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The Great Migration 2.0 / Blaxit

Updated: Apr 3

Across the US, there seems to be a reverse migration going on as many Black people are returning to a region many of our family members left in droves between 1910 - 1970. Between 2015 and 2020, the top six destination states for Black interstate migrants were in the South, with Georgia, Texas and Florida leading the way.

This return to the South has roots that date back to the first Great Migration, when millions of Black people left the South and went north in an attempt to escape segregation, indentured servitude and lynching and to find ‘good’ jobs and stable housing. We know the reality of what they found didn’t match what they sought and often locked them into hazardous jobs at polluting steel mills, factories and shipyards. Government policies, like redlining, forced them to live near these toxic industries, unable to escape contaminated air, water and soil.

But this was not only a northern phenomenon…down South, there has been a similar unchecked growth and destruction of natural systems, inadequate housing in flood plains that have put this region more at risk of climate disasters.

For those members in the US looking for local solutions, let us not forget the growing solution many brothers and sisters took in 2020 i.e. ‘Blaxit’* and the intentional REPATRIATION which continues as a Great Migration to the Global South.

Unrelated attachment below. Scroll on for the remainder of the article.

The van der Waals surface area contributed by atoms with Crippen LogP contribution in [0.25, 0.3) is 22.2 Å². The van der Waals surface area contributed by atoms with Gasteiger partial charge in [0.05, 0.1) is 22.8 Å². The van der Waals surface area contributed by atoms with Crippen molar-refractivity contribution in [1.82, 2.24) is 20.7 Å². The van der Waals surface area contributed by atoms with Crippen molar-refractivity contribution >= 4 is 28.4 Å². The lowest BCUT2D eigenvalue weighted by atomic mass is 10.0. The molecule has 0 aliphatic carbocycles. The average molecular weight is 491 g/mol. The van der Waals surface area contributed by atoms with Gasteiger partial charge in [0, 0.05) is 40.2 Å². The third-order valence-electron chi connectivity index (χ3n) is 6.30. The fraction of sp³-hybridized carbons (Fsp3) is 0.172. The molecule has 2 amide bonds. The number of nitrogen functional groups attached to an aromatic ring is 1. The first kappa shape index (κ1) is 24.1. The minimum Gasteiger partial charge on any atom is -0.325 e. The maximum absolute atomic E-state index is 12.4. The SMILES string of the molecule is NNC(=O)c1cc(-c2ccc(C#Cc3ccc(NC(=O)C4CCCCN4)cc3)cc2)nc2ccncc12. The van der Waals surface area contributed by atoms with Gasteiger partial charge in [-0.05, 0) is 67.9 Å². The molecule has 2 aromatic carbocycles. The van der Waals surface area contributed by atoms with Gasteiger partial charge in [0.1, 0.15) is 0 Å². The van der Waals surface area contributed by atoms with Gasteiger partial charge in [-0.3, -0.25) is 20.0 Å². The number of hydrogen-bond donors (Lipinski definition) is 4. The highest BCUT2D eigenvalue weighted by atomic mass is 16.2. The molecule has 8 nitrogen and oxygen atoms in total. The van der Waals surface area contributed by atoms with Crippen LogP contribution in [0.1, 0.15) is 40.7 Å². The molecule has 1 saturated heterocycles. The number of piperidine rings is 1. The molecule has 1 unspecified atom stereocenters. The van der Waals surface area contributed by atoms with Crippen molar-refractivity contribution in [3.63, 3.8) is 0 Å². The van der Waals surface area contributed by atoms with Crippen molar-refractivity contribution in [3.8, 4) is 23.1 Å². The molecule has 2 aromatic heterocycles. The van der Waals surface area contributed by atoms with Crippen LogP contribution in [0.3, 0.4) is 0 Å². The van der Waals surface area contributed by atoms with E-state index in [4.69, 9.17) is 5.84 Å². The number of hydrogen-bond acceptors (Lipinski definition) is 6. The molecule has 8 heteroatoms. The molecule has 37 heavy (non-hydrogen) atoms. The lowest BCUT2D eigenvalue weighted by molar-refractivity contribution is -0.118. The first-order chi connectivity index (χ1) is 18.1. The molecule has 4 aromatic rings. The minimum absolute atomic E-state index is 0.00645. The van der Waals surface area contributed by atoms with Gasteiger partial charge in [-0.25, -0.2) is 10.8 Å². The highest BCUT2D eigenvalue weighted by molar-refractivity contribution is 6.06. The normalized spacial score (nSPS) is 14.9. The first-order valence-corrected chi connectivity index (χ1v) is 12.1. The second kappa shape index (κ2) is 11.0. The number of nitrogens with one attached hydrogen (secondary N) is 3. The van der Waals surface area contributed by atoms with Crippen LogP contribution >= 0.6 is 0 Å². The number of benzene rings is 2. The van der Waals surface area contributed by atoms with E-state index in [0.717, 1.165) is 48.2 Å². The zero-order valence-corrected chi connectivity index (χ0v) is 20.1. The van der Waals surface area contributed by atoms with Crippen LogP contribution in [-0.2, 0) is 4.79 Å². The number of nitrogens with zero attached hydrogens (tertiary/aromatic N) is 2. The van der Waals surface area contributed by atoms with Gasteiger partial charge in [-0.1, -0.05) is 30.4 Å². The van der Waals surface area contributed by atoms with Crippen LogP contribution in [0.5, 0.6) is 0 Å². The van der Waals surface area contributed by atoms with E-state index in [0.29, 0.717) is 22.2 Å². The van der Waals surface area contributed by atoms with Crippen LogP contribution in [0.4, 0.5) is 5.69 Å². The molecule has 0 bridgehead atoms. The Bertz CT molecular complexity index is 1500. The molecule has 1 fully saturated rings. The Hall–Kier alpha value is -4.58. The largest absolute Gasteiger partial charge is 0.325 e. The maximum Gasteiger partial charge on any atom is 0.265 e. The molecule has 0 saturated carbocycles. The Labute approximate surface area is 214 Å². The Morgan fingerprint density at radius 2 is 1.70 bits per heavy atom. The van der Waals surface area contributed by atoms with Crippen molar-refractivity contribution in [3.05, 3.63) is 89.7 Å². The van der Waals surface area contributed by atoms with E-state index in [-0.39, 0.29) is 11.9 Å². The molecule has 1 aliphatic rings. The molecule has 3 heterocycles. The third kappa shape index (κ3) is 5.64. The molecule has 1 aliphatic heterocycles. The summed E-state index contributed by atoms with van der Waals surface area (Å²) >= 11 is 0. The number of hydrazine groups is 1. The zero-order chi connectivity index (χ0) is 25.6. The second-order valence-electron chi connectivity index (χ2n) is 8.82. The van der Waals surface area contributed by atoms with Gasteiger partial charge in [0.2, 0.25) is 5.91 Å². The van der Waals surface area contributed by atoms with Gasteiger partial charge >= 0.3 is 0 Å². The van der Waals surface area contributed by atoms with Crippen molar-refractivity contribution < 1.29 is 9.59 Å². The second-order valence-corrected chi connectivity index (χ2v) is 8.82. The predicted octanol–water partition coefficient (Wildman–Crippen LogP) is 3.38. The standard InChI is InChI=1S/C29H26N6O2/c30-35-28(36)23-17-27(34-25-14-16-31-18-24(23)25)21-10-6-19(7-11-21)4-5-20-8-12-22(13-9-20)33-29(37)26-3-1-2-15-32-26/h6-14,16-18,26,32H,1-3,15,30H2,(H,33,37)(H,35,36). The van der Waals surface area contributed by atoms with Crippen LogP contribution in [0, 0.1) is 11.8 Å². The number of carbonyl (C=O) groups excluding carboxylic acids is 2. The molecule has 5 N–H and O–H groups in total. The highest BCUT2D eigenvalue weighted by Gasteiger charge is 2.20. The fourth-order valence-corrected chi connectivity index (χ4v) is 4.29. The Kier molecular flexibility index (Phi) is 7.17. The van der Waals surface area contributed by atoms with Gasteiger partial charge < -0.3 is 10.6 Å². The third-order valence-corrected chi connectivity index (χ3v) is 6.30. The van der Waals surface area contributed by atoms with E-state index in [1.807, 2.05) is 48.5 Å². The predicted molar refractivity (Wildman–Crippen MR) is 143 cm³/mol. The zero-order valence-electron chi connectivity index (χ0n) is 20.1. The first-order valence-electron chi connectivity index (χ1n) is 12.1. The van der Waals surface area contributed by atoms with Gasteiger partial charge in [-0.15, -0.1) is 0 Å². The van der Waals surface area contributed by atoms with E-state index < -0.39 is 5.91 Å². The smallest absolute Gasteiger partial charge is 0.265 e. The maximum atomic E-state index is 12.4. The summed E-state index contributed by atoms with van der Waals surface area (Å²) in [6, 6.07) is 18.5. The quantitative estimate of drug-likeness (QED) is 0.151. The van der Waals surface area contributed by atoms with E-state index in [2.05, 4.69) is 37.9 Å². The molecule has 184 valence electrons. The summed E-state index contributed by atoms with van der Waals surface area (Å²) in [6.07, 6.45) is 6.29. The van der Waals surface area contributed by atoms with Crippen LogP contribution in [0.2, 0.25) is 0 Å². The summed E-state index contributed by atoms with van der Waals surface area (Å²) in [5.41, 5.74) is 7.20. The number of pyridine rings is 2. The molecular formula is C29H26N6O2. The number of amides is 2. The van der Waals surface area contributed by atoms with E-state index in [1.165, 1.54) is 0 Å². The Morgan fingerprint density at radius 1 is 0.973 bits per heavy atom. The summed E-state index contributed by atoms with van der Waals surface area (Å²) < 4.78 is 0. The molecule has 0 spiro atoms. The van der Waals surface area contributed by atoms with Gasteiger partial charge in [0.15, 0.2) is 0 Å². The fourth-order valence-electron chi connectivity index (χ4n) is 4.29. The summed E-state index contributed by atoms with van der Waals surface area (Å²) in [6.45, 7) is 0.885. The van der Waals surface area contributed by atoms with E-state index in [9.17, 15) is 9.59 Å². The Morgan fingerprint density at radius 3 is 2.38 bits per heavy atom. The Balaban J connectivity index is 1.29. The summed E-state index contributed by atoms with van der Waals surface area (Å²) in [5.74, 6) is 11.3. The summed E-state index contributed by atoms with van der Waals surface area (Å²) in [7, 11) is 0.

Pictured: Repatriates Ọbádélé Kambon, PhD, Kala Kambon and family

*Blaxit = Rising exodus and return to the African continent by members of the African diaspora largely due to the Covid pandemic and the racial reckoning in the wake of the murder of George Floyd. We simply said, “Bump this!” and followed the path our ancestors encouraged for a different way of life abroad.

Africa for the Africans. Gratitude to the Honorable Marcus Mosiah Garvey, Amy Ashwood Garvey and Amy Jacques Garvey.

Despite it all, the southeastern USA is being more widely recognized in the Climate Justice/Environmental Justice movement. Many states and major cities are increasing investment in renewable energy, becoming hubs for green solutions, and building resiliency across Black anchor institutions. We have been growing our Black Sustainability Network of solution providers and have also been able to benefit from the growing investment and recognition of Black-led organizations thanks to direct support from F4FP, NRDC, the Hive Fund & Black Solidarity Fund.

Whether you choose to remain and grow where you are OR if you intentionally, fully divest from the West and invest in Africa, know our network is vast and we are all here to support!

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